On a way, I wish Gov. Sonny Perdue had waited one day to announce he was releasing funding for Georgias elementary foreign language program.
Dont get me wrong: Im elated he did so. And because the announcement came on Tuesday, June 24, it saved my wife from having to leave our vacation and drive three hours to Appling to plead with the Columbia County School Board to save the program at her school.
But because the announ-cement came on Tuesday instead of Wednesday, well never really know if the School Board would have saved the highly regarded program, or of theyd played the equity card and let the program die because no other Columbia County school has it.
Even so, we have to take good news where we can get it. And its funny, too; just after Perdue an-nounced he was withholding funding from the states model program, he left for a trade trip to Germany. Foreign language supporters couldnt pass up the easy shot, wondering if Perdue would notice that in most places he wouldnt need an interpreter because kids in other countries learn a second language - English - as a matter of long-standing routine.
That experience that turned Perdue around on the issue. During my recent trip to Europe, I noted one stark contrast between their education system and ours, says Perdue in a letter to the schools. European students learn a second language in the early grades. Together with parents, foreign language educators, the Profes-sional Standards Commis-sion and the Legislature, I will work toward the day that all Georgia students have access to instruction in a second language.
Geez; we wanted him to get the message, but didnt expect it would be such a hammer whacking him over the head. He really does get it - and the 26 Georgia schools will get their money.
Theres still a problem at the other end of the funding rainbow, however. Perdue makes it clear lawmakers and local systems will have to find ways to fund a foreign language program beyond those 26 schools. Hes right that it isnt fair to restrict it to just those schools.
As with many other such things, though, theres a lot more to this funding story. When this program was created, part of the agreement with local systems that applied for the grant was theyd have to support and expand the program.
Columbia County didnt. With the exception of a one-time, partial bailout of South Columbias program last year, the local school system hasnt spent an extra dime on elementary foreign language. And rather than expand it, Columbia County let South Columbias program die. Kids there next year will no longer have access to foreign language instruction, even though a county study recently recommended such instruction as a priority.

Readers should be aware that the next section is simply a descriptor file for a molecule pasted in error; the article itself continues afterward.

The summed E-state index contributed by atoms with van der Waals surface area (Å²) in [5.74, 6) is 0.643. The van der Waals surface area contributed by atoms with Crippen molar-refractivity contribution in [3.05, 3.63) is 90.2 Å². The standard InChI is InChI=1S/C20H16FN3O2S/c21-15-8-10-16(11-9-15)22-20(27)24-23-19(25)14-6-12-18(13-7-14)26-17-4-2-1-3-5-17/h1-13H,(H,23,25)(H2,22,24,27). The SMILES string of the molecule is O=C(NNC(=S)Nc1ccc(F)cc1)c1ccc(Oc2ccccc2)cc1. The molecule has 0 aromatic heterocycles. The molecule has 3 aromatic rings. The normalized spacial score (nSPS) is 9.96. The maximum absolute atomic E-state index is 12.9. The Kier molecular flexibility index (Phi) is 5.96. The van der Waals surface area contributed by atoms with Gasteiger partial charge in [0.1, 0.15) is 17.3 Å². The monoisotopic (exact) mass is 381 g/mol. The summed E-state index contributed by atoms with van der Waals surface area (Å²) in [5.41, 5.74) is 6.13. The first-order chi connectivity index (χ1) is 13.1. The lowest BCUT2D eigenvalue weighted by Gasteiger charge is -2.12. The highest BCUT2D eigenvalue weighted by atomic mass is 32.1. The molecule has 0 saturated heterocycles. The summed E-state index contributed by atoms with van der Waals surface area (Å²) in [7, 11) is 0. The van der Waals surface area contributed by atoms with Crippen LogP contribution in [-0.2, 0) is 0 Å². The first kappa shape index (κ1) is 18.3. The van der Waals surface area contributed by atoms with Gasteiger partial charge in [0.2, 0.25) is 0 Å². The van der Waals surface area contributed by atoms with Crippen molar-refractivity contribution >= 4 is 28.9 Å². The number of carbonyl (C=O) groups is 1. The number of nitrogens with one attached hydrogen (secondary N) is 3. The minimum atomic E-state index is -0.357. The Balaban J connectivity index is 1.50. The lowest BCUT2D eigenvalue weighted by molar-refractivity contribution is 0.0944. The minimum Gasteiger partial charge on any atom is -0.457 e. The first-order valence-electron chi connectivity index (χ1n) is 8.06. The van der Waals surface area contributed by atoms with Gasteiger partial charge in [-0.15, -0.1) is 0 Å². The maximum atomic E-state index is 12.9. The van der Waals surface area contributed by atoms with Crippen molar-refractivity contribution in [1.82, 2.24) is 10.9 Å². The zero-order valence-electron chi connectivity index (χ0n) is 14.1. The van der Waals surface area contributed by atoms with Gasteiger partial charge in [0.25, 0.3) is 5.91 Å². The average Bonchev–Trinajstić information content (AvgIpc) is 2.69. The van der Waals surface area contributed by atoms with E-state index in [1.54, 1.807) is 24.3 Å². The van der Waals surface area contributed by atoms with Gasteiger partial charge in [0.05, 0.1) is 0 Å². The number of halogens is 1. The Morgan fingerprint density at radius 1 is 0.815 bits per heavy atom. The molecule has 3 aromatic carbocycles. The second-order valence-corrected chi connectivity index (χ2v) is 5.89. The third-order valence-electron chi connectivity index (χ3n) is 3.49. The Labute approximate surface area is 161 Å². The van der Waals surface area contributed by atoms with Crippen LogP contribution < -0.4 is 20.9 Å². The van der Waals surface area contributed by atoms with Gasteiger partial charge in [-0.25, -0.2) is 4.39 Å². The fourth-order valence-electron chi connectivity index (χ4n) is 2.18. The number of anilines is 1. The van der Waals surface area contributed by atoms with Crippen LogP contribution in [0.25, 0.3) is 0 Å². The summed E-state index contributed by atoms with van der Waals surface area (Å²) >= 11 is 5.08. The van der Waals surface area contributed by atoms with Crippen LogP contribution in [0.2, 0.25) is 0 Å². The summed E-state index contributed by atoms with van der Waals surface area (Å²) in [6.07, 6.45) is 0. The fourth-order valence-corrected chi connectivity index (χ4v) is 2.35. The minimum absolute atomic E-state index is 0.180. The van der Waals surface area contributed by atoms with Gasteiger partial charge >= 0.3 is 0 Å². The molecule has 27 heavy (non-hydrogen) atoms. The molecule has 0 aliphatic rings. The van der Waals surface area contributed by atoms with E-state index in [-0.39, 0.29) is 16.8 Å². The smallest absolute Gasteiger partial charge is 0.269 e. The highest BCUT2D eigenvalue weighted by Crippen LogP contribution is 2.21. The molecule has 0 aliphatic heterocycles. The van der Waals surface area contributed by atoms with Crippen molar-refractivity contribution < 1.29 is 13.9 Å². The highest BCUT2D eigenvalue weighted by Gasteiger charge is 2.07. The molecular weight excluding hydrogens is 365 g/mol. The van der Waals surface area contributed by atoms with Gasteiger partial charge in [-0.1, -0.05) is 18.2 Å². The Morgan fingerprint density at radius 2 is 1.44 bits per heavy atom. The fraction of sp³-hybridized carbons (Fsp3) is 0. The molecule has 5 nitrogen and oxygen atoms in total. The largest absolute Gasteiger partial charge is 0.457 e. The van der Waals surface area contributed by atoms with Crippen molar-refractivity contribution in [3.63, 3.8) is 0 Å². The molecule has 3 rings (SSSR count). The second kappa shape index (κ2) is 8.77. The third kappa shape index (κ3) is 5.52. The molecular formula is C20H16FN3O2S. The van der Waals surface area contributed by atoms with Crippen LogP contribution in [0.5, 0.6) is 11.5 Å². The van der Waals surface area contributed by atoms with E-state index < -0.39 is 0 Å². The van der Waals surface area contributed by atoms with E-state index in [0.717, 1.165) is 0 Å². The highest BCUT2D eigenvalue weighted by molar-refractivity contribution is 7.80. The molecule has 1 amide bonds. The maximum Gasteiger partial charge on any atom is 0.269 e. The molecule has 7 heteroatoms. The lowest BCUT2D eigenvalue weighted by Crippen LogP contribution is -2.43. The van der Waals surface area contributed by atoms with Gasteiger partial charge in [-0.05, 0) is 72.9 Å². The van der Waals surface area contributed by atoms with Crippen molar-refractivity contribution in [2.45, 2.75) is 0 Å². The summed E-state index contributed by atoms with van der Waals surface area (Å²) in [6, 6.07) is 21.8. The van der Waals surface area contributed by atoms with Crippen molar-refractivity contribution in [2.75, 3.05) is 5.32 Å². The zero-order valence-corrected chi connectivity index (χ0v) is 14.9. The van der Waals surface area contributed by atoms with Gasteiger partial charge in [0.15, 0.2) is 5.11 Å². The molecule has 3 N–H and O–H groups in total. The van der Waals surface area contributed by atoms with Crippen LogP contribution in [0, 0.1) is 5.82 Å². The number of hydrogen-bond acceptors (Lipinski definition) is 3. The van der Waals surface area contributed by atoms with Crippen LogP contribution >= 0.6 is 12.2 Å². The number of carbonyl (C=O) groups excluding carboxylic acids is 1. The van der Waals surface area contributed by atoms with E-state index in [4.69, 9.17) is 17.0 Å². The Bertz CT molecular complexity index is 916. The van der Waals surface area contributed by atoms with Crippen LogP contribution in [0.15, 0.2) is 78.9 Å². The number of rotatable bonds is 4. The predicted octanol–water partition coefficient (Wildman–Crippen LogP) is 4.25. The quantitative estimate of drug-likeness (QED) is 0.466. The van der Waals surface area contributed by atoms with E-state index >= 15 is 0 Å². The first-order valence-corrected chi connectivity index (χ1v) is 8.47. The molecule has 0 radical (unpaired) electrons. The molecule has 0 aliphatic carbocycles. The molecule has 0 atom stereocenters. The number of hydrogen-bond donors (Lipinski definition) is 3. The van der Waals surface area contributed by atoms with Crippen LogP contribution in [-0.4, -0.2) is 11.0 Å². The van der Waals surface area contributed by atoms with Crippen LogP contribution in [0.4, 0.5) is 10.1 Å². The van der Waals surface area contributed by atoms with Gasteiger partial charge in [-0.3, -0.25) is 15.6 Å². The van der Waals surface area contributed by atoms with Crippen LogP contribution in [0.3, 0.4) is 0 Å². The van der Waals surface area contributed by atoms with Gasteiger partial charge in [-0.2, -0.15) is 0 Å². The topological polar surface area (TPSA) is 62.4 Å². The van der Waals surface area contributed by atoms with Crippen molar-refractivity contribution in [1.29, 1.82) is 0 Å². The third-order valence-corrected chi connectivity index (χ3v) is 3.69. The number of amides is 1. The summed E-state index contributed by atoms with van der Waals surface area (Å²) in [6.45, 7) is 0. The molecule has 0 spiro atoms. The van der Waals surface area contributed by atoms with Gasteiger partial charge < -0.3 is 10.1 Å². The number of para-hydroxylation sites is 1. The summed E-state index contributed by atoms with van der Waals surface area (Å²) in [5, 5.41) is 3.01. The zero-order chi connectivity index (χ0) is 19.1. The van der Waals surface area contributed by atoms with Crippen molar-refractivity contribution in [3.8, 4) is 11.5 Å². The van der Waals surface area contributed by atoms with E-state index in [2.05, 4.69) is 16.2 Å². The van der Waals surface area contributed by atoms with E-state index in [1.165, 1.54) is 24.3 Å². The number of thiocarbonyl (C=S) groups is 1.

Other systems around the state that received the foreign language grants have put their own money into the program, unlike Columbia County. But even those systems were content to allow the programs to roll along in just one or two schools, without trying to build on and expand.
That may ultimately be the programs undoing. Local support cant just be in funding - it must also be in a commitment to build on the programs success by ex-panding it to other schools.
Columbia County hasnt funded elementary foreign language in the past, and it has allowed the small program to shrink. And thanks to Perdues trip and a nick-of-time announcement, we dont know if the school board, even now, would have come to the rescue of a program that everyone - especially my wife, who was saved from a trip of her own - loves to brag about.
We may never know - until next year, when Perdue looks over the budget numbers again and tells local school systems to put up or shut up in the only universal language: Money.
(Barry L. Paschal is publisher of The Columbia County News-Times. E-mail comments to firstname.lastname@example.org.)
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